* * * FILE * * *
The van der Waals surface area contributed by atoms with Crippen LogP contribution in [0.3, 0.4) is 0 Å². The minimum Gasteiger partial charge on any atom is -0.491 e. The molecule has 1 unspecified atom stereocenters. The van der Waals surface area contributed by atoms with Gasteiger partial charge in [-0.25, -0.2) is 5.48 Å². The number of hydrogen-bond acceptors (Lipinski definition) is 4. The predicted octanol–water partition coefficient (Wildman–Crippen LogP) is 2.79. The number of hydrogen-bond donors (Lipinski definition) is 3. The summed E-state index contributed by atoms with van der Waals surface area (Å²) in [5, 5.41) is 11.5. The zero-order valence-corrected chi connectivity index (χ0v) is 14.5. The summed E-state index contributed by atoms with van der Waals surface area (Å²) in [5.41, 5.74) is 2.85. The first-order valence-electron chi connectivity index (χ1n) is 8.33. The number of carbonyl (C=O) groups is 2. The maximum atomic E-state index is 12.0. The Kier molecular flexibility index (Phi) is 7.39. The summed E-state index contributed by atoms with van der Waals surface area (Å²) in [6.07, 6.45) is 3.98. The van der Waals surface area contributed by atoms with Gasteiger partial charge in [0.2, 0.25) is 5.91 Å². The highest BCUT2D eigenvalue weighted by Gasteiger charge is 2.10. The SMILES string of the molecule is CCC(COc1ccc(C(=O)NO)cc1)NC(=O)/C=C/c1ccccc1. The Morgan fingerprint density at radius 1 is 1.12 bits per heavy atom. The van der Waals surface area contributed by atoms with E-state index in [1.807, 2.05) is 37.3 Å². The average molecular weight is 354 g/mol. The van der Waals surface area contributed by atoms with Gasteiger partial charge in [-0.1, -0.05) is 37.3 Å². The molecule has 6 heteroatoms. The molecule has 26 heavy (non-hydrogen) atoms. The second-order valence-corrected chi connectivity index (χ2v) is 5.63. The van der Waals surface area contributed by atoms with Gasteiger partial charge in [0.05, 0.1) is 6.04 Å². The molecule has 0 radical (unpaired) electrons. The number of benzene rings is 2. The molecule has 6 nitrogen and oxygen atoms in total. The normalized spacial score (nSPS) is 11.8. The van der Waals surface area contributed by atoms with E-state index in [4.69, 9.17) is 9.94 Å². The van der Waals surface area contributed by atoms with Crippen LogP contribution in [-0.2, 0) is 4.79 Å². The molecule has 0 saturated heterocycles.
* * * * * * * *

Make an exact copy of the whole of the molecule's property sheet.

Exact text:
The van der Waals surface area contributed by atoms with Crippen LogP contribution in [0.3, 0.4) is 0 Å². The minimum Gasteiger partial charge on any atom is -0.491 e. The molecule has 1 unspecified atom stereocenters. The van der Waals surface area contributed by atoms with Gasteiger partial charge in [-0.25, -0.2) is 5.48 Å². The number of hydrogen-bond acceptors (Lipinski definition) is 4. The predicted octanol–water partition coefficient (Wildman–Crippen LogP) is 2.79. The number of hydrogen-bond donors (Lipinski definition) is 3. The summed E-state index contributed by atoms with van der Waals surface area (Å²) in [5, 5.41) is 11.5. The zero-order valence-corrected chi connectivity index (χ0v) is 14.5. The summed E-state index contributed by atoms with van der Waals surface area (Å²) in [5.41, 5.74) is 2.85. The first-order valence-electron chi connectivity index (χ1n) is 8.33. The number of carbonyl (C=O) groups is 2. The maximum atomic E-state index is 12.0. The Kier molecular flexibility index (Phi) is 7.39. The summed E-state index contributed by atoms with van der Waals surface area (Å²) in [6.07, 6.45) is 3.98. The van der Waals surface area contributed by atoms with Gasteiger partial charge in [0.2, 0.25) is 5.91 Å². The highest BCUT2D eigenvalue weighted by Gasteiger charge is 2.10. The SMILES string of the molecule is CCC(COc1ccc(C(=O)NO)cc1)NC(=O)/C=C/c1ccccc1. The Morgan fingerprint density at radius 1 is 1.12 bits per heavy atom. The van der Waals surface area contributed by atoms with E-state index in [1.807, 2.05) is 37.3 Å². The average molecular weight is 354 g/mol. The van der Waals surface area contributed by atoms with Gasteiger partial charge in [-0.1, -0.05) is 37.3 Å². The molecule has 6 heteroatoms. The molecule has 26 heavy (non-hydrogen) atoms. The second-order valence-corrected chi connectivity index (χ2v) is 5.63. The van der Waals surface area contributed by atoms with Gasteiger partial charge in [0.05, 0.1) is 6.04 Å². The molecule has 0 radical (unpaired) electrons. The number of benzene rings is 2. The molecule has 6 nitrogen and oxygen atoms in total. The normalized spacial score (nSPS) is 11.8. The van der Waals surface area contributed by atoms with E-state index in [4.69, 9.17) is 9.94 Å². The van der Waals surface area contributed by atoms with Crippen LogP contribution in [-0.2, 0) is 4.79 Å². The molecule has 0 saturated heterocycles.